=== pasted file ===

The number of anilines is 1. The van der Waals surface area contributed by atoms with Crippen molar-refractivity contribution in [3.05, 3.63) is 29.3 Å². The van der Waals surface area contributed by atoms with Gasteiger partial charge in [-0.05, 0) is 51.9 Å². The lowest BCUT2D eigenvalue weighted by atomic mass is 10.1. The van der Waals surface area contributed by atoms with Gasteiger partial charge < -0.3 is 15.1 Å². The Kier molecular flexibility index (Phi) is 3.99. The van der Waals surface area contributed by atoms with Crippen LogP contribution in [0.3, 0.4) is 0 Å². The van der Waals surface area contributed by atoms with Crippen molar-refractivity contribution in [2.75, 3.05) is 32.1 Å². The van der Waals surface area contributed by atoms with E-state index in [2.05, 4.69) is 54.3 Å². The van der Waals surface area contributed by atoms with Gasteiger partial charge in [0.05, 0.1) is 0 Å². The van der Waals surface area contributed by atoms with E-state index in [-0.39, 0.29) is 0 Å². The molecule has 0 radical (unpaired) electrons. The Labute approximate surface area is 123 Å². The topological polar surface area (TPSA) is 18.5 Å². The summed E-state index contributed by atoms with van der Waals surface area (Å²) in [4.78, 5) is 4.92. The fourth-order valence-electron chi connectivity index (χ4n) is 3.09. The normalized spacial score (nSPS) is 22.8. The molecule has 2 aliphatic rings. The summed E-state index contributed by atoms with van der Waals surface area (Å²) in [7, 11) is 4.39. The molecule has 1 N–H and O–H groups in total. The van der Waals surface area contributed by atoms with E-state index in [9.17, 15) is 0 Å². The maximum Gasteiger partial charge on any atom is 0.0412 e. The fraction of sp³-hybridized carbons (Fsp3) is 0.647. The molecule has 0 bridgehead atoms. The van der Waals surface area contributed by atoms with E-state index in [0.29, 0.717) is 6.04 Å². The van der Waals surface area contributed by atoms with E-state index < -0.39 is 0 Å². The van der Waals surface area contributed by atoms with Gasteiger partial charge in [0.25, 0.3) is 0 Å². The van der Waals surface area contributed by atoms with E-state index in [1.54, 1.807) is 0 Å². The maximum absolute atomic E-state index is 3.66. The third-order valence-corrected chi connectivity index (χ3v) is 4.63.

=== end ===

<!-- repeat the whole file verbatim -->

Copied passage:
The number of anilines is 1. The van der Waals surface area contributed by atoms with Crippen molar-refractivity contribution in [3.05, 3.63) is 29.3 Å². The van der Waals surface area contributed by atoms with Gasteiger partial charge in [-0.05, 0) is 51.9 Å². The lowest BCUT2D eigenvalue weighted by atomic mass is 10.1. The van der Waals surface area contributed by atoms with Gasteiger partial charge < -0.3 is 15.1 Å². The Kier molecular flexibility index (Phi) is 3.99. The van der Waals surface area contributed by atoms with Crippen LogP contribution in [0.3, 0.4) is 0 Å². The van der Waals surface area contributed by atoms with Crippen molar-refractivity contribution in [2.75, 3.05) is 32.1 Å². The van der Waals surface area contributed by atoms with E-state index in [2.05, 4.69) is 54.3 Å². The van der Waals surface area contributed by atoms with Gasteiger partial charge in [0.05, 0.1) is 0 Å². The van der Waals surface area contributed by atoms with E-state index in [-0.39, 0.29) is 0 Å². The molecule has 0 radical (unpaired) electrons. The Labute approximate surface area is 123 Å². The topological polar surface area (TPSA) is 18.5 Å². The summed E-state index contributed by atoms with van der Waals surface area (Å²) in [4.78, 5) is 4.92. The fourth-order valence-electron chi connectivity index (χ4n) is 3.09. The normalized spacial score (nSPS) is 22.8. The molecule has 2 aliphatic rings. The summed E-state index contributed by atoms with van der Waals surface area (Å²) in [7, 11) is 4.39. The molecule has 1 N–H and O–H groups in total. The van der Waals surface area contributed by atoms with E-state index in [9.17, 15) is 0 Å². The maximum Gasteiger partial charge on any atom is 0.0412 e. The fraction of sp³-hybridized carbons (Fsp3) is 0.647. The molecule has 0 bridgehead atoms. The van der Waals surface area contributed by atoms with E-state index in [0.29, 0.717) is 6.04 Å². The van der Waals surface area contributed by atoms with E-state index < -0.39 is 0 Å². The van der Waals surface area contributed by atoms with Gasteiger partial charge in [0.25, 0.3) is 0 Å². The van der Waals surface area contributed by atoms with E-state index in [1.54, 1.807) is 0 Å². The maximum absolute atomic E-state index is 3.66. The third-order valence-corrected chi connectivity index (χ3v) is 4.63.